1

What the heck are we going to do about this stupid pandemic? And know that it is not the last one we are going to experience! In my parent’s lifetime the population has risen from three billion to almost eight billion people! This planet is literally covered in bacteria and viruses are plentiful. According to scientist there are diseases deep inside forest which we have not even encountered yet. And as our population grows, we find ourselves in closer and closer contact with the animals we coinhabit this planet with. Viruses will jump. And with billions of new human hosts, viruses have a much higher chance of mutating. Some mutations will be benign while others will be harmful. In less than thirty years we will be ten billion people on this planet. Of course we are going to see more pandemics. History is full of them and that represents a time with far fewer people. Well, to answer my own question in relation to what we are supposed to do: we are supposed to take it seriously. The vaccines will eventually reach us and we are supposed to take them without a fuss. I personally cannot wait until I get my chance but so far Hong Kong is waiting for peer reviewed clinical trials of phase three (or so I have heard). Meanwhile we are supposed to stick to what we have been told to do for more than a year: wash hands, wear mask, keep social distance, follow the rules and use common sense. Your mailman, carpenter, office colleague or best friend might be smart. But unless they have a formal education in a relevant science, then they might not be the right ones to trust when it comes to COVID-19. To me it seems that there is an overwhelming consensus amongst epidemiologists, researchers, doctors, virologists and generally people in lab coats, that we should take this virus seriously. And while we have not experienced more than a few million deaths at this point, I think it’s safe to assume its because of all the things we have done to delay and combat this stupid virus.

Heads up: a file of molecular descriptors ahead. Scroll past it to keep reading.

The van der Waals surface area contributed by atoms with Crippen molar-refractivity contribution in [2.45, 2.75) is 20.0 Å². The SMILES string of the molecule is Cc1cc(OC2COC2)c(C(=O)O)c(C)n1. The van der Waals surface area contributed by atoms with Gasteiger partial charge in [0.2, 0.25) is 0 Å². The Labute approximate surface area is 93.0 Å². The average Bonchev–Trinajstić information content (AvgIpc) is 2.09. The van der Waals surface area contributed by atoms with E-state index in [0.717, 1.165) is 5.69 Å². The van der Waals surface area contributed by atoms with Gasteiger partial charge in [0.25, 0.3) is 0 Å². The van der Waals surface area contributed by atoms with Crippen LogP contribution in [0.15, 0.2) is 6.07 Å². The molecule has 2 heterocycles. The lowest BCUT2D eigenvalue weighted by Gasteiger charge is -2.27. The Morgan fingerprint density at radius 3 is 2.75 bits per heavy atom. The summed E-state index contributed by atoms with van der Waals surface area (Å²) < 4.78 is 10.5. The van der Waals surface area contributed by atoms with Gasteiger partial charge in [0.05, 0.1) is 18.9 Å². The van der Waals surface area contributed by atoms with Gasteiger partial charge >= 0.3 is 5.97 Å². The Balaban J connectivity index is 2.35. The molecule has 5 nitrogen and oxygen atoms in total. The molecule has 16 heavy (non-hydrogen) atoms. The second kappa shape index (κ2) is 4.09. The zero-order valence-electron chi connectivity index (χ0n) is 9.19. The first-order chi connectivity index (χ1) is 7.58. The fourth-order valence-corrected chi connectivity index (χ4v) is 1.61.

2

Yeah – it is frustrating. People find it a lot easier to wait five minutes for a bus if they know it will arrive after five minutes, than waiting three minutes but not knowing how long they will have to wait for. We do not know how long we will have to wait for before COVID-19 is defeated and the world will return to normal (whatever normal was). It is stressful to wait without knowing for how long. People snap. It is understandable. Parents love their children – but being locked into a house with them is something else. Nobody said this was going to be easy and for many it surely isn’t. So, what do we do? We follow the guidelines, we respect the restrictions (even when they don’t make sense) and we try to make the best of it. The worst thing you can do to yourself is look back at the pandemic and see it as a couple of years lost. The best thing you can do is look back at it and see it as a time where you grew as a person, developed skills and became more accomplished. Especially in spite of the adversity we face.

3